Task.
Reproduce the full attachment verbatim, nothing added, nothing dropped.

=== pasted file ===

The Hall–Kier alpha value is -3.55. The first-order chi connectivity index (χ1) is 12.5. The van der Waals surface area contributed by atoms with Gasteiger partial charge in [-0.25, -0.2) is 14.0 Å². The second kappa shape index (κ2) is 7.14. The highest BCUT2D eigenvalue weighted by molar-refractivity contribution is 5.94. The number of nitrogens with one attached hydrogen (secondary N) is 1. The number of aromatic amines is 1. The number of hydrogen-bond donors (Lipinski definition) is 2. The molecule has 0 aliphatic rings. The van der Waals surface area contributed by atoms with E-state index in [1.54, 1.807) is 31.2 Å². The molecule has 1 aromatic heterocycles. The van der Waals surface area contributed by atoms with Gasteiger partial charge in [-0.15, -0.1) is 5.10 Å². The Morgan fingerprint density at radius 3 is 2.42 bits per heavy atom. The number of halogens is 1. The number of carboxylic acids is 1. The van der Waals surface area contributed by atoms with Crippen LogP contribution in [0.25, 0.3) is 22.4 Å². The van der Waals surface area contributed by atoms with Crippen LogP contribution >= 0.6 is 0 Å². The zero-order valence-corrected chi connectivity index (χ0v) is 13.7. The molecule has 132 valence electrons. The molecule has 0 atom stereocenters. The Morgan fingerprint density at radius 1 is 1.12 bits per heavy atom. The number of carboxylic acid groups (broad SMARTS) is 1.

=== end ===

The Hall–Kier alpha value is -3.55. The first-order chi connectivity index (χ1) is 12.5. The van der Waals surface area contributed by atoms with Gasteiger partial charge in [-0.25, -0.2) is 14.0 Å². The second kappa shape index (κ2) is 7.14. The highest BCUT2D eigenvalue weighted by molar-refractivity contribution is 5.94. The number of nitrogens with one attached hydrogen (secondary N) is 1. The number of aromatic amines is 1. The number of hydrogen-bond donors (Lipinski definition) is 2. The molecule has 0 aliphatic rings. The van der Waals surface area contributed by atoms with E-state index in [1.54, 1.807) is 31.2 Å². The molecule has 1 aromatic heterocycles. The van der Waals surface area contributed by atoms with Gasteiger partial charge in [-0.15, -0.1) is 5.10 Å². The Morgan fingerprint density at radius 3 is 2.42 bits per heavy atom. The number of halogens is 1. The number of carboxylic acids is 1. The van der Waals surface area contributed by atoms with Crippen LogP contribution in [0.25, 0.3) is 22.4 Å². The van der Waals surface area contributed by atoms with Crippen LogP contribution >= 0.6 is 0 Å². The zero-order valence-corrected chi connectivity index (χ0v) is 13.7. The molecule has 132 valence electrons. The molecule has 0 atom stereocenters. The Morgan fingerprint density at radius 1 is 1.12 bits per heavy atom. The number of carboxylic acid groups (broad SMARTS) is 1.